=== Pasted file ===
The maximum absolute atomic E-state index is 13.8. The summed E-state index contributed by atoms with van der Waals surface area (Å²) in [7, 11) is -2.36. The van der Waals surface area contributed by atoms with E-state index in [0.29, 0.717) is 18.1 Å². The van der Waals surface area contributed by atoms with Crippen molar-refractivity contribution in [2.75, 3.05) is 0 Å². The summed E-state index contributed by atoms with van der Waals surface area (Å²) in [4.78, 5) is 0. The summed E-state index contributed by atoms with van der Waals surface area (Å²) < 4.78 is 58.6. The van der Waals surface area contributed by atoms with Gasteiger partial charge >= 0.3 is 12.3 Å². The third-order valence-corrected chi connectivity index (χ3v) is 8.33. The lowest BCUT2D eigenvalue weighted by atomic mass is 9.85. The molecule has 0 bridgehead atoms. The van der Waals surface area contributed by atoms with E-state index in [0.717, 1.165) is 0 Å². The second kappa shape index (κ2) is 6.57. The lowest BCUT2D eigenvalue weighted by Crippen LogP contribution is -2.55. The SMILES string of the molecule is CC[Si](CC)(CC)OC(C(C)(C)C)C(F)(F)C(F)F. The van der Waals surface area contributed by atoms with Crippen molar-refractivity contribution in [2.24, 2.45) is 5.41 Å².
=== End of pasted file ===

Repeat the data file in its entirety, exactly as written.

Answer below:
The maximum absolute atomic E-state index is 13.8. The summed E-state index contributed by atoms with van der Waals surface area (Å²) in [7, 11) is -2.36. The van der Waals surface area contributed by atoms with E-state index in [0.29, 0.717) is 18.1 Å². The van der Waals surface area contributed by atoms with Crippen molar-refractivity contribution in [2.75, 3.05) is 0 Å². The summed E-state index contributed by atoms with van der Waals surface area (Å²) in [4.78, 5) is 0. The summed E-state index contributed by atoms with van der Waals surface area (Å²) < 4.78 is 58.6. The van der Waals surface area contributed by atoms with Gasteiger partial charge >= 0.3 is 12.3 Å². The third-order valence-corrected chi connectivity index (χ3v) is 8.33. The lowest BCUT2D eigenvalue weighted by atomic mass is 9.85. The molecule has 0 bridgehead atoms. The van der Waals surface area contributed by atoms with E-state index in [0.717, 1.165) is 0 Å². The second kappa shape index (κ2) is 6.57. The lowest BCUT2D eigenvalue weighted by Crippen LogP contribution is -2.55. The SMILES string of the molecule is CC[Si](CC)(CC)OC(C(C)(C)C)C(F)(F)C(F)F. The van der Waals surface area contributed by atoms with Crippen molar-refractivity contribution in [2.24, 2.45) is 5.41 Å².